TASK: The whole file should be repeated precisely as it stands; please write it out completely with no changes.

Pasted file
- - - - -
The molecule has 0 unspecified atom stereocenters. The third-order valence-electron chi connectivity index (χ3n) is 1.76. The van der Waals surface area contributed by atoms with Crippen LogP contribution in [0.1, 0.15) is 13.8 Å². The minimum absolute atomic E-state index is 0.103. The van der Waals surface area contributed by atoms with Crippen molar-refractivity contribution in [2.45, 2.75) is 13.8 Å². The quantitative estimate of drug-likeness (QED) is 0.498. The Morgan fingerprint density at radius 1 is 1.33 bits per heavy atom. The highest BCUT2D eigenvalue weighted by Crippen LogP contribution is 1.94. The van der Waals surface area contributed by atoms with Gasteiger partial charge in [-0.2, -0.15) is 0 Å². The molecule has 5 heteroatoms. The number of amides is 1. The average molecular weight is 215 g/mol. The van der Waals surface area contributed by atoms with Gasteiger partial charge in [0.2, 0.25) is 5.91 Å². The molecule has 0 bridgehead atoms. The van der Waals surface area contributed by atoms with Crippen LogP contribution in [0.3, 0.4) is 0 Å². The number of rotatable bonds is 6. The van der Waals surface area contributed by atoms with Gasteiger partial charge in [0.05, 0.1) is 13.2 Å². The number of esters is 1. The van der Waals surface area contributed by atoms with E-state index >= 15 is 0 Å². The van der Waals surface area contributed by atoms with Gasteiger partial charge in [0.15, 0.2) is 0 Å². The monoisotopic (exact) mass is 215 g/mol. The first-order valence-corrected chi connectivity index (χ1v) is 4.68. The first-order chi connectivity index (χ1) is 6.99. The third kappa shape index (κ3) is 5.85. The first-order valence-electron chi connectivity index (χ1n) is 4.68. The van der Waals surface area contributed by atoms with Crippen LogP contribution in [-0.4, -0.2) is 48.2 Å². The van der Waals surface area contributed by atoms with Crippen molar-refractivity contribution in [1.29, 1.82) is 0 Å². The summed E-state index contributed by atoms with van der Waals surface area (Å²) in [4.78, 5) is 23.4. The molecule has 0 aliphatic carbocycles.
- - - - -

The molecule has 0 unspecified atom stereocenters. The third-order valence-electron chi connectivity index (χ3n) is 1.76. The van der Waals surface area contributed by atoms with Crippen LogP contribution in [0.1, 0.15) is 13.8 Å². The minimum absolute atomic E-state index is 0.103. The van der Waals surface area contributed by atoms with Crippen molar-refractivity contribution in [2.45, 2.75) is 13.8 Å². The quantitative estimate of drug-likeness (QED) is 0.498. The Morgan fingerprint density at radius 1 is 1.33 bits per heavy atom. The highest BCUT2D eigenvalue weighted by Crippen LogP contribution is 1.94. The van der Waals surface area contributed by atoms with Gasteiger partial charge in [-0.2, -0.15) is 0 Å². The molecule has 5 heteroatoms. The number of amides is 1. The average molecular weight is 215 g/mol. The van der Waals surface area contributed by atoms with Gasteiger partial charge in [0.2, 0.25) is 5.91 Å². The molecule has 0 bridgehead atoms. The van der Waals surface area contributed by atoms with Crippen LogP contribution in [0.3, 0.4) is 0 Å². The number of rotatable bonds is 6. The van der Waals surface area contributed by atoms with Gasteiger partial charge in [0.05, 0.1) is 13.2 Å². The number of esters is 1. The van der Waals surface area contributed by atoms with E-state index >= 15 is 0 Å². The van der Waals surface area contributed by atoms with Gasteiger partial charge in [0.15, 0.2) is 0 Å². The monoisotopic (exact) mass is 215 g/mol. The first-order valence-corrected chi connectivity index (χ1v) is 4.68. The first-order chi connectivity index (χ1) is 6.99. The third kappa shape index (κ3) is 5.85. The first-order valence-electron chi connectivity index (χ1n) is 4.68. The van der Waals surface area contributed by atoms with Crippen LogP contribution in [-0.4, -0.2) is 48.2 Å². The van der Waals surface area contributed by atoms with Crippen molar-refractivity contribution in [1.29, 1.82) is 0 Å². The summed E-state index contributed by atoms with van der Waals surface area (Å²) in [4.78, 5) is 23.4. The molecule has 0 aliphatic carbocycles.